What's been your biggest success?
It’s too early for us to claim any success. But I’m proud that we've maintained our focus on what makes lawyers valuable and unique. It’s not always fashionable these days, but we are advocates for lawyers, especially good ones who are committed to delivering high quality services efficiently. We're not coming from outside the industry trying to make the case that lawyers are superfluous and easy to replace. We place great value in lawyers, and we want to help them develop better ways to deliver their services to more clients. In keeping with that philosophy, we try to highlight what's great about lawyers and the law--the notion of authority-based argument, legal hierarchy, and the rule of law, to name a few. I'm very happy that we’ve stayed true to that.

What is your great hope for Mootus?
In a perfect world, Mootus will become an integral part of the legal industry. In the process we’ll elevate the quality of legal work, eliminate waste, create new, profitable opportunities for lawyers to put their law degrees to work, and help lower the cost of providing legal services to those who need them. For lots of reasons, I think the legal industry is in the early stages of a fundamental transformation, and I believe Mootus can be a big part of that.  

I've noticed that Mootus specifically targets students. Why is that?
Two reasons. First, generally speaking, new and aspiring lawyers are more comfortable with online activity, so they’re quicker to understand our vision for the future of legal work. Second, we're trying to make it possible for law students and new graduates to get some practice doing what lawyers do--engaging in legal argument and having the experience of rebutting what someone else says--at volume with high repetition. My view is that in law school, law students are taught how to do it, but they’re not given enough opportunity to practice it. When they graduate, it’s too late for “practice,” and instead they must develop this skill where it really matters, with the client’s interests and dollars on the line. Mootus allows students and grads to develop skills in a safer place where there is less pressure and mistakes can be learning opportunities rather than disasters. As they improve, they can use their online reputation (similar to a portfolio on Github) to market themselves to law firms and clients.

For example, we give users a free profile to describe who they are and to give them stats on how they're doing on the site (i.e. how well answers are received, the number of questions they've answered, site ranking), as well as a portfolio of past activity. Profiles are private by default, but users can make them public when they’re ready to use them for marketing purposes. We believe this type of online legal reputation someday could be more informative and influential than law school grades and law school rankings. It’s our goal to empower new lawyers to take control of their legal reputation and to have the ability to improve that reputation over time based solely on the merit of self-directed activity, independent of exam performance, school pedigree and employment status.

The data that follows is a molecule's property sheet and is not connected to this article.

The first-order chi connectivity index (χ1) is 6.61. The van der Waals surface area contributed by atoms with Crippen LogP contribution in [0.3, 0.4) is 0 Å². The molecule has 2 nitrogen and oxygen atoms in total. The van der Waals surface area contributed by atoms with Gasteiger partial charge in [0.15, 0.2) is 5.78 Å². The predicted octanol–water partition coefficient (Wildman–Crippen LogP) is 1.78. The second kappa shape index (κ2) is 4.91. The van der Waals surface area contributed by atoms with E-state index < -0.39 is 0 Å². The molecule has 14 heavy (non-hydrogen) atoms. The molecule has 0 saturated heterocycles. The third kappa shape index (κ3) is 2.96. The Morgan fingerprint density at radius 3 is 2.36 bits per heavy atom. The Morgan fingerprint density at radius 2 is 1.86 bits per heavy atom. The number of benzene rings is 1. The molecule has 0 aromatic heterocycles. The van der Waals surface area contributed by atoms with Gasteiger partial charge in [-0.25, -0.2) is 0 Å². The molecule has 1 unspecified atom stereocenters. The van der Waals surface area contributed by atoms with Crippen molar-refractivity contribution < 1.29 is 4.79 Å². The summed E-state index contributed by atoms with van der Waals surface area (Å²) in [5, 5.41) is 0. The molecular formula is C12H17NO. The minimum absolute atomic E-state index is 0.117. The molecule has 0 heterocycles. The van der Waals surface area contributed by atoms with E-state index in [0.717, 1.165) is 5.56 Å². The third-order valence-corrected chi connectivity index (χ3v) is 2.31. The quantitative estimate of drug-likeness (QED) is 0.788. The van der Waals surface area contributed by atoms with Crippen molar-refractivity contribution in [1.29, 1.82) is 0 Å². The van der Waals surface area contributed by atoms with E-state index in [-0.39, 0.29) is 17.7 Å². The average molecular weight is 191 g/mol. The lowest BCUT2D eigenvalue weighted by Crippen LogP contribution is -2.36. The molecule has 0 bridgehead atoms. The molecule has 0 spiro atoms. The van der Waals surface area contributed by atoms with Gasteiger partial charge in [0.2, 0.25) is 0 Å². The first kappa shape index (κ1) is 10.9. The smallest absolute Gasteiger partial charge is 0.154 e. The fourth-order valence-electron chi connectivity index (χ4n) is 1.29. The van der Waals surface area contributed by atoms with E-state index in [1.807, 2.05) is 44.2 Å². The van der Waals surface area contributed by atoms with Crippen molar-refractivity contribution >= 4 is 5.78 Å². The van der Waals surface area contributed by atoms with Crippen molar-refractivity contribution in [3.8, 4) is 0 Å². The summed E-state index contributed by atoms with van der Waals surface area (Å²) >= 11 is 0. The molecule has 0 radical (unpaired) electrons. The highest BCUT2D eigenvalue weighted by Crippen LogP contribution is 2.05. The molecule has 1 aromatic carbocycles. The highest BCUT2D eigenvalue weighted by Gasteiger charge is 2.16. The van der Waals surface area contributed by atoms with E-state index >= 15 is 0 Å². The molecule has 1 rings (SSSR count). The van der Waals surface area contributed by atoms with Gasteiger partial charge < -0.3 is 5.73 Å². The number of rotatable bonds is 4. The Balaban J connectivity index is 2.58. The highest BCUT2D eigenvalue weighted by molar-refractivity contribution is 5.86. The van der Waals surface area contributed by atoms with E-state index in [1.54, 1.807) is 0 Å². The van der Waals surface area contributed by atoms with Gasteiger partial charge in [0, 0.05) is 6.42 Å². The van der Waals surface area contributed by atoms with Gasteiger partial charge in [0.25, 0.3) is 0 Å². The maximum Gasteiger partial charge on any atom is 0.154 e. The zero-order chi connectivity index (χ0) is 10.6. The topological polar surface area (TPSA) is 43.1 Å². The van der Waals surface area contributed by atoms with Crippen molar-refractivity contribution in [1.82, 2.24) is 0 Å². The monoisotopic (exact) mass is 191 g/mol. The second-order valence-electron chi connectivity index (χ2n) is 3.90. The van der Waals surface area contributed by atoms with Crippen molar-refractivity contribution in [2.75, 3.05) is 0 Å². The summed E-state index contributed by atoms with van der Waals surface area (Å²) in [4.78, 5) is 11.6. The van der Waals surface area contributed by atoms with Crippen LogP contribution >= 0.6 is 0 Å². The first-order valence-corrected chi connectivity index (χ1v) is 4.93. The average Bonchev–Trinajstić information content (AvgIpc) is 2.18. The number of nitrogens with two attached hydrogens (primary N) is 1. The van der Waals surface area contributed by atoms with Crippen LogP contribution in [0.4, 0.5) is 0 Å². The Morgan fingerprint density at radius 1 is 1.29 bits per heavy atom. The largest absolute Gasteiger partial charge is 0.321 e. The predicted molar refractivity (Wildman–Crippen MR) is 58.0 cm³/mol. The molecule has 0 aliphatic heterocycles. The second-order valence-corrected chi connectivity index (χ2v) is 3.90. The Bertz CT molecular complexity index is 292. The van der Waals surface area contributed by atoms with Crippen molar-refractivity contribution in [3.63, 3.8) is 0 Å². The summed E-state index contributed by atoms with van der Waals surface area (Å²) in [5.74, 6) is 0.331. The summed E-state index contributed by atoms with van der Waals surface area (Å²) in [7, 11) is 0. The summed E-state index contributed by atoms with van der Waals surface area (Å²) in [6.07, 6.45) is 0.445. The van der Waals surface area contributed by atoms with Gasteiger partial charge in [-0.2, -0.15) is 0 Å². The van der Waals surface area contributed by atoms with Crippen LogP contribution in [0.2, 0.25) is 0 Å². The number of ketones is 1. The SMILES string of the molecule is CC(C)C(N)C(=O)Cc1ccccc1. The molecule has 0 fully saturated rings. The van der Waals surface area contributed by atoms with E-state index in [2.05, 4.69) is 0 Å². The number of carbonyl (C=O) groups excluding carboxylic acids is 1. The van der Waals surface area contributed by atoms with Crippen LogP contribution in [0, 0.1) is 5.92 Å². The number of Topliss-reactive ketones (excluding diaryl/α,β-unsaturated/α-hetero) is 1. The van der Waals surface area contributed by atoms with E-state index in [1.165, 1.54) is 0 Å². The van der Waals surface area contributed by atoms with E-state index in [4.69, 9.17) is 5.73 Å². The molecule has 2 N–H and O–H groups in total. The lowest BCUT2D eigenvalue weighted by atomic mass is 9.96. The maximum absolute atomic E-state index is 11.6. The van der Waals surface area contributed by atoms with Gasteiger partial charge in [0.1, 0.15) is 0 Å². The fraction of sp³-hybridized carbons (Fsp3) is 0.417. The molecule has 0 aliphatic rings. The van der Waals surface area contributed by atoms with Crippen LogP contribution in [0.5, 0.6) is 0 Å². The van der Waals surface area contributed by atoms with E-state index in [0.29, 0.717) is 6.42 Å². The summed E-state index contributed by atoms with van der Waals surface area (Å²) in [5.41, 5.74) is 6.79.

Anything you want to pass on to other entrepreneurs?

I’m an unwavering advocate for legal startups, but I strongly believe in having real legal experience on the team to provide insight into product, customers and strategy. I’m not talking about anybody with a JD – I mean somebody who actually practiced law and advised a lot of real clients. It can take many different forms -- founder, employee, advisor, mentor, investor or whatever. I’ve seen companies without that perspective make some really stupid mistakes, and I think companies with a real first-hand understanding of the way the legal industry works will have the most success in changing it. In my view, it’s different from the typical startup perception that you can disrupt entirely from the outside. In the legal industry, you need deep domain expertise, understanding and depth to get it right. It's like medicine--it's difficult to fix without expertise and knowledge about where the problems and opportunities actually exist. We're not building consumer apps that tap into widespread needs and behaviors common to just about everyone. Instead, we’re delivering products and services to a specific group of highly educated professionals with unique obligations, interests, motivations and values. I welcome new lawyers, and anyone else, to the legal entrepreneurship field, but I strongly believe that to succeed your team should include someone who really knows the legal industry from the inside.

And by the way, I think the reverse is true too. For any lawyers or law students out there, don’t think for a second that you can build something that really matters without having professional technical expertise as a core part of your team. I’m fortunate to have a great technical expert, Jeff Schneller, as my co-founder, and without him Mootus would just be another idea rattling around in my head.   

Anything you want to add?
Just that there is an immense amount of opportunity for innovation in the legal field. I think it’s fantastic that more and more startups (and investors) are pursuing the legal industry, and I hope it continues. Don’t get scared by the stereotype of the risk-averse, technophobic lawyer. Be informed about the important ethical constraints that exist in the legal world, but don’t give up on the possibility of doing something original within those constraints. If your first idea doesn’t pan out, stay at it and find something else. There are way more opportunities than there are people willing and able to take them.

No comments:

Post a Comment